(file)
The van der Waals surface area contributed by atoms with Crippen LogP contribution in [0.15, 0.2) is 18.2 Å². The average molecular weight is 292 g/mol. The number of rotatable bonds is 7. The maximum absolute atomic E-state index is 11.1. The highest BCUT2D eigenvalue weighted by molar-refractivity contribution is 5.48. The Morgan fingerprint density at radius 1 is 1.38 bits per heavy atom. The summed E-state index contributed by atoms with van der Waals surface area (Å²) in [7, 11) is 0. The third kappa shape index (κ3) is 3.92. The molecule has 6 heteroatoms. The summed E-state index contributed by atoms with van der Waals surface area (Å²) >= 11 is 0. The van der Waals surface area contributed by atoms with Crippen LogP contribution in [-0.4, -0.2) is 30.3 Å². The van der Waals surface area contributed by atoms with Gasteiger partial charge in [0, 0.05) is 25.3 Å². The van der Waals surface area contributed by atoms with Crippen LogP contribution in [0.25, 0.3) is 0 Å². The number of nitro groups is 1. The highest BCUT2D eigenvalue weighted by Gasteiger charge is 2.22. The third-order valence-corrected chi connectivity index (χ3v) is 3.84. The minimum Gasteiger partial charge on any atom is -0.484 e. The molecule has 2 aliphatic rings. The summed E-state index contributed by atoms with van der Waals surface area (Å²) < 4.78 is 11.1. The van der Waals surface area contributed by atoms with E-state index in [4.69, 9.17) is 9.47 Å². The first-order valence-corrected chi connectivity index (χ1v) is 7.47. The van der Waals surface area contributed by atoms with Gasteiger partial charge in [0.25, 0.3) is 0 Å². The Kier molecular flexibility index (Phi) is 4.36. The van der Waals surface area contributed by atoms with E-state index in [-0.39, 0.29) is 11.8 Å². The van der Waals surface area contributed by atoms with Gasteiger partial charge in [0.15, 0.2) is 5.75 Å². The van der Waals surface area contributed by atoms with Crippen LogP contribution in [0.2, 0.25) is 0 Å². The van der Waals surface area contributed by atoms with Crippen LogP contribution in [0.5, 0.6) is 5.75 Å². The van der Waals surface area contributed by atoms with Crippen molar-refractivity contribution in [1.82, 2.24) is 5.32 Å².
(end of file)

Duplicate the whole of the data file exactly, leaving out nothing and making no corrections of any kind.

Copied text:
The van der Waals surface area contributed by atoms with Crippen LogP contribution in [0.15, 0.2) is 18.2 Å². The average molecular weight is 292 g/mol. The number of rotatable bonds is 7. The maximum absolute atomic E-state index is 11.1. The highest BCUT2D eigenvalue weighted by molar-refractivity contribution is 5.48. The Morgan fingerprint density at radius 1 is 1.38 bits per heavy atom. The summed E-state index contributed by atoms with van der Waals surface area (Å²) in [7, 11) is 0. The third kappa shape index (κ3) is 3.92. The molecule has 6 heteroatoms. The summed E-state index contributed by atoms with van der Waals surface area (Å²) >= 11 is 0. The van der Waals surface area contributed by atoms with Crippen LogP contribution in [-0.4, -0.2) is 30.3 Å². The van der Waals surface area contributed by atoms with Gasteiger partial charge in [0, 0.05) is 25.3 Å². The van der Waals surface area contributed by atoms with Crippen LogP contribution in [0.25, 0.3) is 0 Å². The number of nitro groups is 1. The highest BCUT2D eigenvalue weighted by Gasteiger charge is 2.22. The third-order valence-corrected chi connectivity index (χ3v) is 3.84. The minimum Gasteiger partial charge on any atom is -0.484 e. The molecule has 2 aliphatic rings. The summed E-state index contributed by atoms with van der Waals surface area (Å²) < 4.78 is 11.1. The van der Waals surface area contributed by atoms with E-state index in [4.69, 9.17) is 9.47 Å². The first-order valence-corrected chi connectivity index (χ1v) is 7.47. The van der Waals surface area contributed by atoms with Gasteiger partial charge in [0.25, 0.3) is 0 Å². The Kier molecular flexibility index (Phi) is 4.36. The van der Waals surface area contributed by atoms with E-state index in [-0.39, 0.29) is 11.8 Å². The van der Waals surface area contributed by atoms with Gasteiger partial charge in [0.15, 0.2) is 5.75 Å². The van der Waals surface area contributed by atoms with Crippen LogP contribution in [0.2, 0.25) is 0 Å². The van der Waals surface area contributed by atoms with Crippen LogP contribution in [0.5, 0.6) is 5.75 Å². The van der Waals surface area contributed by atoms with Crippen molar-refractivity contribution in [1.82, 2.24) is 5.32 Å².